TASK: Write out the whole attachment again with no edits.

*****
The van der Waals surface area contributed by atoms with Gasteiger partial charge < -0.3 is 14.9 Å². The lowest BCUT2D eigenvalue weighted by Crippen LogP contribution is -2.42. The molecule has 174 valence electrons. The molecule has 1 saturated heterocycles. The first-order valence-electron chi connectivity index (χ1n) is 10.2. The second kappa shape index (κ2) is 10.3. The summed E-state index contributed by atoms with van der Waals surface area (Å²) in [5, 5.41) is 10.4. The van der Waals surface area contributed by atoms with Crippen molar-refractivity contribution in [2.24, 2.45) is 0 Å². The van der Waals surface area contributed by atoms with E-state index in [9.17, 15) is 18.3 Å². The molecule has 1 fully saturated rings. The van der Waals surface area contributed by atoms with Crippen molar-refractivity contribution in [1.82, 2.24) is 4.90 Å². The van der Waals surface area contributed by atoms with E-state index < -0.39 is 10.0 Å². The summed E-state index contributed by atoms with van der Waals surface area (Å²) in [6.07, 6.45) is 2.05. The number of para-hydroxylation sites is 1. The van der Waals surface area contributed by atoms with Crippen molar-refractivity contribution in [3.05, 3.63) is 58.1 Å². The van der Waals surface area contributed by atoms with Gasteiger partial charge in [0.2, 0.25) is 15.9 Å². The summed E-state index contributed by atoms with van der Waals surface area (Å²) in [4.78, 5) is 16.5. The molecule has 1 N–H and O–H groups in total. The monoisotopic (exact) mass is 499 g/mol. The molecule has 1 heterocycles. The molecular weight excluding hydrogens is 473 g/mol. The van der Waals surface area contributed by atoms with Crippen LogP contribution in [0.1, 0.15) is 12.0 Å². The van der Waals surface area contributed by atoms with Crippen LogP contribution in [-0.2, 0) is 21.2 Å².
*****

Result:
The van der Waals surface area contributed by atoms with Gasteiger partial charge < -0.3 is 14.9 Å². The lowest BCUT2D eigenvalue weighted by Crippen LogP contribution is -2.42. The molecule has 174 valence electrons. The molecule has 1 saturated heterocycles. The first-order valence-electron chi connectivity index (χ1n) is 10.2. The second kappa shape index (κ2) is 10.3. The summed E-state index contributed by atoms with van der Waals surface area (Å²) in [5, 5.41) is 10.4. The van der Waals surface area contributed by atoms with Crippen molar-refractivity contribution in [2.24, 2.45) is 0 Å². The van der Waals surface area contributed by atoms with E-state index in [9.17, 15) is 18.3 Å². The molecule has 1 fully saturated rings. The van der Waals surface area contributed by atoms with Crippen molar-refractivity contribution in [1.82, 2.24) is 4.90 Å². The van der Waals surface area contributed by atoms with E-state index < -0.39 is 10.0 Å². The summed E-state index contributed by atoms with van der Waals surface area (Å²) in [6.07, 6.45) is 2.05. The number of para-hydroxylation sites is 1. The van der Waals surface area contributed by atoms with Crippen molar-refractivity contribution in [3.05, 3.63) is 58.1 Å². The van der Waals surface area contributed by atoms with Gasteiger partial charge in [0.2, 0.25) is 15.9 Å². The summed E-state index contributed by atoms with van der Waals surface area (Å²) in [4.78, 5) is 16.5. The molecule has 1 N–H and O–H groups in total. The monoisotopic (exact) mass is 499 g/mol. The molecule has 1 heterocycles. The molecular weight excluding hydrogens is 473 g/mol. The van der Waals surface area contributed by atoms with Crippen LogP contribution in [0.1, 0.15) is 12.0 Å². The van der Waals surface area contributed by atoms with Crippen LogP contribution in [-0.2, 0) is 21.2 Å².